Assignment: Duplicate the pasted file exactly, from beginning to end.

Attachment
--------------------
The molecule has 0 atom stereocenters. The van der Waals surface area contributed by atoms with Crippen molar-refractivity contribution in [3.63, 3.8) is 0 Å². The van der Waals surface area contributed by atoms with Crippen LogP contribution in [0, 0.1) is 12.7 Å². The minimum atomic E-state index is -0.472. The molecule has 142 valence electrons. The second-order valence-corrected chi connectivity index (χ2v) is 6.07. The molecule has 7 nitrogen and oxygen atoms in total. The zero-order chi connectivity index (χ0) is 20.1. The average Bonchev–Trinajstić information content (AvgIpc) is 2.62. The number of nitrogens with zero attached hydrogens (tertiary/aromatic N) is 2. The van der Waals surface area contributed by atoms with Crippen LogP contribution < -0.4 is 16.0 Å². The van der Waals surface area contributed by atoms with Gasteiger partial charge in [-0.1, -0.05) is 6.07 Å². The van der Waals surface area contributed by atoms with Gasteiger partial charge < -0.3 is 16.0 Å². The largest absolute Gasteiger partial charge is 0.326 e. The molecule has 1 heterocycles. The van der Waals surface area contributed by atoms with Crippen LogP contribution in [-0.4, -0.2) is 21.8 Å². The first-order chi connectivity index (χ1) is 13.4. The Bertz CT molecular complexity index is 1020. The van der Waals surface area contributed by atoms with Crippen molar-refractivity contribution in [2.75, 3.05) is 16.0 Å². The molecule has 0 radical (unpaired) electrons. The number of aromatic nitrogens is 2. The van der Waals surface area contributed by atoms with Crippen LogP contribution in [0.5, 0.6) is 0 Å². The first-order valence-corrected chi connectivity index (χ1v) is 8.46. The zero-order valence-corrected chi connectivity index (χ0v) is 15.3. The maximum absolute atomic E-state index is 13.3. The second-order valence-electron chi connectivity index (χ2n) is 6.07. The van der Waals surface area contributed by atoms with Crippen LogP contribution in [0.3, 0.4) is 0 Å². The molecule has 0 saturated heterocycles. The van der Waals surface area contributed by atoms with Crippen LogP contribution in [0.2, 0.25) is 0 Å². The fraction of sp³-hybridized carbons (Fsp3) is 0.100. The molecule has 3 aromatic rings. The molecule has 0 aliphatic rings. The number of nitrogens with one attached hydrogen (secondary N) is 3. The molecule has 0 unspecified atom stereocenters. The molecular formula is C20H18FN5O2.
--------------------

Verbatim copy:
The molecule has 0 atom stereocenters. The van der Waals surface area contributed by atoms with Crippen molar-refractivity contribution in [3.63, 3.8) is 0 Å². The van der Waals surface area contributed by atoms with Crippen LogP contribution in [0, 0.1) is 12.7 Å². The minimum atomic E-state index is -0.472. The molecule has 142 valence electrons. The second-order valence-corrected chi connectivity index (χ2v) is 6.07. The molecule has 7 nitrogen and oxygen atoms in total. The zero-order chi connectivity index (χ0) is 20.1. The average Bonchev–Trinajstić information content (AvgIpc) is 2.62. The number of nitrogens with zero attached hydrogens (tertiary/aromatic N) is 2. The van der Waals surface area contributed by atoms with Crippen LogP contribution < -0.4 is 16.0 Å². The van der Waals surface area contributed by atoms with Gasteiger partial charge in [-0.1, -0.05) is 6.07 Å². The van der Waals surface area contributed by atoms with Gasteiger partial charge < -0.3 is 16.0 Å². The largest absolute Gasteiger partial charge is 0.326 e. The molecule has 1 heterocycles. The van der Waals surface area contributed by atoms with Crippen LogP contribution in [-0.4, -0.2) is 21.8 Å². The first-order chi connectivity index (χ1) is 13.4. The Bertz CT molecular complexity index is 1020. The van der Waals surface area contributed by atoms with Crippen molar-refractivity contribution in [2.75, 3.05) is 16.0 Å². The molecule has 0 radical (unpaired) electrons. The number of aromatic nitrogens is 2. The van der Waals surface area contributed by atoms with Crippen LogP contribution in [0.5, 0.6) is 0 Å². The first-order valence-corrected chi connectivity index (χ1v) is 8.46. The zero-order valence-corrected chi connectivity index (χ0v) is 15.3. The maximum absolute atomic E-state index is 13.3. The second-order valence-electron chi connectivity index (χ2n) is 6.07. The van der Waals surface area contributed by atoms with Crippen LogP contribution in [0.3, 0.4) is 0 Å². The molecule has 0 saturated heterocycles. The van der Waals surface area contributed by atoms with Crippen LogP contribution in [0.2, 0.25) is 0 Å². The fraction of sp³-hybridized carbons (Fsp3) is 0.100. The molecule has 3 aromatic rings. The molecule has 0 aliphatic rings. The number of nitrogens with one attached hydrogen (secondary N) is 3. The molecule has 0 unspecified atom stereocenters. The molecular formula is C20H18FN5O2.